The California Department of Health recently published a new training toolkit on its website.  This toolkit is designed for both administrators and the interdisciplinary team that will develop and implement the new policies to support and promote breastfeeding.  The reference list alone is worth visiting the site!

Lastly, as a previous marketing executive, I just have to share some motivational and promotional YouTube contributions from some Baby Friendly hospitals.  These videos would be great to produce once you reach Baby Friendly status, however, they can also be utilized to demonstrate to administration the potential marketing advantages the Baby Friendly Designation can provide.   “Wouldn’t it be great if our hospital had this type of press coverage?”

Texas Health Celebrates “Baby-Friendly” designation for three hospitals.

Mission Hospital becomes the first Baby Friendly hospital in North Carolina.

Harlem Hospital becomes the first hospital in New York City to gain Baby Friendly recognition.

As stated by William H. Dietz, MD, PH.D, director of the United States Center of Disease Control’s Division of Nutrition, Physical Activity and Obesity. “We know that breastfeeding rates are higher in Baby-Friendly hospitals, yet only 5 percent of babies in this country are born in these facilities. We need to help hospitals improve their maternity care to better support breastfeeding.”  I’m hoping these web resources assist with your important efforts.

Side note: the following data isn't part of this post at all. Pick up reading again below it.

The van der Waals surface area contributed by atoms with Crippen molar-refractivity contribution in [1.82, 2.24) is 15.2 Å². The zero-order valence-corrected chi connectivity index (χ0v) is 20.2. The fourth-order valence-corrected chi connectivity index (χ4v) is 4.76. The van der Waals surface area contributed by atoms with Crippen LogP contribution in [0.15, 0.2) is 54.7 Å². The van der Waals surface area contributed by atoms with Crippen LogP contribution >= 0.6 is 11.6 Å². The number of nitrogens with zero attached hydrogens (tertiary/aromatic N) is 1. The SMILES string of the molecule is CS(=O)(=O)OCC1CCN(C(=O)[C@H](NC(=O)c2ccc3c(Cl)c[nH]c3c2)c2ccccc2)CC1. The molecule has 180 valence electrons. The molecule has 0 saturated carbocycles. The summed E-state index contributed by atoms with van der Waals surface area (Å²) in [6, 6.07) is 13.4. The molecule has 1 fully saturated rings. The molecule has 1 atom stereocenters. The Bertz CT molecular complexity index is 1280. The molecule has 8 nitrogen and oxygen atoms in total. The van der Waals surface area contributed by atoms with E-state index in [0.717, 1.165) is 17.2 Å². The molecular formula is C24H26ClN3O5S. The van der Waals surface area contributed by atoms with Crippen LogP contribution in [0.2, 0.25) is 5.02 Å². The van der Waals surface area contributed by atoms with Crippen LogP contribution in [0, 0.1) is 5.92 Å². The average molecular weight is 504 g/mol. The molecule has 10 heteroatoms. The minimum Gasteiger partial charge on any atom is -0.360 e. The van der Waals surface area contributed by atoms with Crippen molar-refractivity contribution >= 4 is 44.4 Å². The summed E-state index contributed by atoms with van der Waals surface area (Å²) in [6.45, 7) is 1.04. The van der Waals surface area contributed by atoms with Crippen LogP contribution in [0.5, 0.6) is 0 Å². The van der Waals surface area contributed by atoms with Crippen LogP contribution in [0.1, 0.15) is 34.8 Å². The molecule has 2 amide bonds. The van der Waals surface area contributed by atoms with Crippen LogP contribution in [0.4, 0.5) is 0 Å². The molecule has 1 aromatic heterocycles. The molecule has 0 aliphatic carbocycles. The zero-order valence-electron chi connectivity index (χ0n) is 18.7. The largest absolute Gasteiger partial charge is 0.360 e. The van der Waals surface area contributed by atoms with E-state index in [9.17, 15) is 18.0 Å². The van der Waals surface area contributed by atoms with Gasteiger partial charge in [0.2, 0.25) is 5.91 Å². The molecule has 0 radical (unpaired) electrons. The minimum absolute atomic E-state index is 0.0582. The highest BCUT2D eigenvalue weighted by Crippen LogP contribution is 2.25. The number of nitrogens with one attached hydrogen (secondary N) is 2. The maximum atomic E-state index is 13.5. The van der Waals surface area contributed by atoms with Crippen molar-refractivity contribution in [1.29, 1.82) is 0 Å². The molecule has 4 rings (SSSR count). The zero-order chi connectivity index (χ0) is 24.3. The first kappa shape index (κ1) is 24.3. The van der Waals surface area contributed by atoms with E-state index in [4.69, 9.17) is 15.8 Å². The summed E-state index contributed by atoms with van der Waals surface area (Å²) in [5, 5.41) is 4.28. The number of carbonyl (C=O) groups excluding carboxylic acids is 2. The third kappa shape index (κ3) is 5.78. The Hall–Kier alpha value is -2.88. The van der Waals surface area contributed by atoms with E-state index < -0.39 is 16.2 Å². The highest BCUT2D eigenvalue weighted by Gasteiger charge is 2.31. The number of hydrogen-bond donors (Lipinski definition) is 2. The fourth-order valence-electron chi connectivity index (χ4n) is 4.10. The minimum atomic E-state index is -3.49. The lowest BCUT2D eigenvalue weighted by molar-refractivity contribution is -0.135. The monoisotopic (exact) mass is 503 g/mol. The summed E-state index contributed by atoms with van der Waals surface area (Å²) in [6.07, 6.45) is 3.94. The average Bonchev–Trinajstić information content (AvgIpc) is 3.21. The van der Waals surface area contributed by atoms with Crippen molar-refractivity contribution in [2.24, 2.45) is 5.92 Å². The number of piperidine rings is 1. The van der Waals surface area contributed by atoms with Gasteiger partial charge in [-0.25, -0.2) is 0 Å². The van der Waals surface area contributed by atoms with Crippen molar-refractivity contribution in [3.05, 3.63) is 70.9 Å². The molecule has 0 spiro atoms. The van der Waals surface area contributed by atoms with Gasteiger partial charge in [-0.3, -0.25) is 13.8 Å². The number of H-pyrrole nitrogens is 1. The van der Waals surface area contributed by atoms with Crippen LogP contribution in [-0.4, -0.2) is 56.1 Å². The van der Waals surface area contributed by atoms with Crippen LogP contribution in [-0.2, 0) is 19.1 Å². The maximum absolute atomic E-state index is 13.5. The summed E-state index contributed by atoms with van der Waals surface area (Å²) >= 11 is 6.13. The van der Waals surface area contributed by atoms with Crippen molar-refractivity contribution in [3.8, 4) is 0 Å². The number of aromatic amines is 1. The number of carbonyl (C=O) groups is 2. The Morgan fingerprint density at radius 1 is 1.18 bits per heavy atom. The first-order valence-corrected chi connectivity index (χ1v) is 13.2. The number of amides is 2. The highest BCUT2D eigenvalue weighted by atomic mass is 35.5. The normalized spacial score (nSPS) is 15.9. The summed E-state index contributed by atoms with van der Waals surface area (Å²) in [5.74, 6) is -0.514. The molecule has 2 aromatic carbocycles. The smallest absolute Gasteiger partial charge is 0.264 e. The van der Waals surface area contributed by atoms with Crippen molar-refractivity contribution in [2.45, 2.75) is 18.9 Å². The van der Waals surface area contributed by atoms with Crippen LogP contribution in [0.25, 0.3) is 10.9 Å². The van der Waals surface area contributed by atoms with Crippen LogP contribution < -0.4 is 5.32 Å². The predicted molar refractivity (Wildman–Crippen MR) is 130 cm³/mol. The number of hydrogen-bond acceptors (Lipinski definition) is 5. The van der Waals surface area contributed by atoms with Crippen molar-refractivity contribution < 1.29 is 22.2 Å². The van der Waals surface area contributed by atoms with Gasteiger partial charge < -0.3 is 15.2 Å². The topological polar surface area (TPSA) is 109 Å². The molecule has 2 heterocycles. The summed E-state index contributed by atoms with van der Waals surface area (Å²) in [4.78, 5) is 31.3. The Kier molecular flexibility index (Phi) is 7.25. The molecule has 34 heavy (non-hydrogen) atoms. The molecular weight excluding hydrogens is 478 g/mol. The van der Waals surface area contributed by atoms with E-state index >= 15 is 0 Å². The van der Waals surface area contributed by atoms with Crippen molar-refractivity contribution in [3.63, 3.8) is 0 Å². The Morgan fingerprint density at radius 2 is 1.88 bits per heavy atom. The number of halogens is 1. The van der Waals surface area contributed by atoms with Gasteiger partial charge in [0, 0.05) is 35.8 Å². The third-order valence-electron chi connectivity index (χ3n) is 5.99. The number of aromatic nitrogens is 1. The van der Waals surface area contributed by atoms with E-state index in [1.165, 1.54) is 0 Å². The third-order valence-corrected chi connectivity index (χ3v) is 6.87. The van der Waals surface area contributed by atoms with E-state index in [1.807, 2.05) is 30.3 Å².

Please add additional web resources to the comments section below so we can all benefits from the wealth of information available via the Internet.

Wendy Wright, MBA, IBCLC Co-Owner Lactation Navigation – Workplace Lactation Consultants, LLC

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Video Vignettes – Family Support for Breastfeeding

All rights reserved by LittlePao

Breastfeeding is an intimate relationship, rather than a skill to be learned.  While mother and baby are getting to know each other and forming their intimate bond – lactation consultants can guide family members to also play a supportive role in breastfeeding success.

Family members express their love and support in many ways – some expressions of love are supportive of breastfeeding and some less so.   Grandma that encourages the mother to get some rest and send the infant to the nursery is doing so out of love without realizing the potential negative impact the separation may cause on the breastfeeding relationship.  Or, brother that mentions his own practice of initiating solids early to improve sleep may inadvertently cause a diminished milk supply before baby is ready to wean.

Lactation consultants can encourage new mothers (and their families if possible) to agree on feeding goals.  What is the breastfeeding goal for mother and baby?  6 months?  One year?  IBCLCs can also educate the family during the hospital stay about the normal behaviors of infants, the expected frequency of feeding, the sleep patters of newborns and the cues infants send when they are hungry.  Working the education into the conversation as mother and LC visit during the hospital stay will support the breastfeeding dyad.

As always with this monthly blog entry, we have identified several YouTube videos available to assist the LC or the breastfeeding mother in defining family support.

Baby Gooroo offers this great, short visual about fathers and their important role in supporting the breastfeeding dyad- How Can Dad Help?